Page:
The Diagnostic Value of the Patient's Reason for Encounter for Diagnosing Cancer in Primary Care

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Family physicians (FPs) have to recognize alarm symptoms and estimate the probability of cancer to manage these symptoms correctly. Mostly, patients start the consultation with a spontaneous statement on why they visit the doctor. This is also called the reason for encounter (RFE). It precedes the interaction and interpretation by FPs and patients. The aim of this study is to investigate the predictive value of alarm symptoms as the RFE for diagnosing cancer in primary care.

Design and setting:

Retrospective cohort study in a Dutch practice-based research network (Family Medicine Network).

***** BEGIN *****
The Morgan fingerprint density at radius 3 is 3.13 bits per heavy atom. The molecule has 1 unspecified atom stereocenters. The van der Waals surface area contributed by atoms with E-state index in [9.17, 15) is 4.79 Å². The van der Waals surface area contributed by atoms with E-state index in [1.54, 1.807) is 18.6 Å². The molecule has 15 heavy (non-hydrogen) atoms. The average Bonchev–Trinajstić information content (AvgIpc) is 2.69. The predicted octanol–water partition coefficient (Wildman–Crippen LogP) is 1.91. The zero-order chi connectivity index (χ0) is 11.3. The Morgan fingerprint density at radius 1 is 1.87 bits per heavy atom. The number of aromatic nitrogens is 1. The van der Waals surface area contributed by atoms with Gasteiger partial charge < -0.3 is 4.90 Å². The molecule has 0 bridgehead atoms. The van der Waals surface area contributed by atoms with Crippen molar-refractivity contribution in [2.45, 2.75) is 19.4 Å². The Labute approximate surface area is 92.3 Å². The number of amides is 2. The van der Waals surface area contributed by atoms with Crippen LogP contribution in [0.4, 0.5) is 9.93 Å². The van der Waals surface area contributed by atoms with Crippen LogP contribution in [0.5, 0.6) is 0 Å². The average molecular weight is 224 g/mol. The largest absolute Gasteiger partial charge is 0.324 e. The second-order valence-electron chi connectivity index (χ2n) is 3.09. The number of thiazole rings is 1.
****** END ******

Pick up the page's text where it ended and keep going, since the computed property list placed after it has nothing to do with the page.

We analyzed all patients >45 years of age listed in the practice-based research network, FaMe-net, in the period 1995 to 2014 (118.219 patient years). We focused on a selection of alarm symptoms as defined by the Dutch Cancer Society and Cancer Research UK. We calculated the positive predictive value (PPV) of alarm symptoms, spontaneously mentioned in the beginning of the consultation by the patient (RFE), for diagnosing cancer.


The highest PPVs were found for patients spontaneously mentioning a breast lump (PPV 14.8%), postmenopausal bleeding (PPV 3.9%), hemoptysis (PPV 2.7%), rectal bleeding (PPV 2.6%), hematuria (PPV 2.2%) and change in bowel movements (PPV 1.8%).


Patients think about going to their physician and think about their first uttered statements during the consultation. In the case of cancer, the diagnostic workup during the consultation on alarm symptoms will add to the predictive value of these reasons for encounter. However, it is important to realize that the statement made by the patient entering the consultation room has a significant predictive value in itself.

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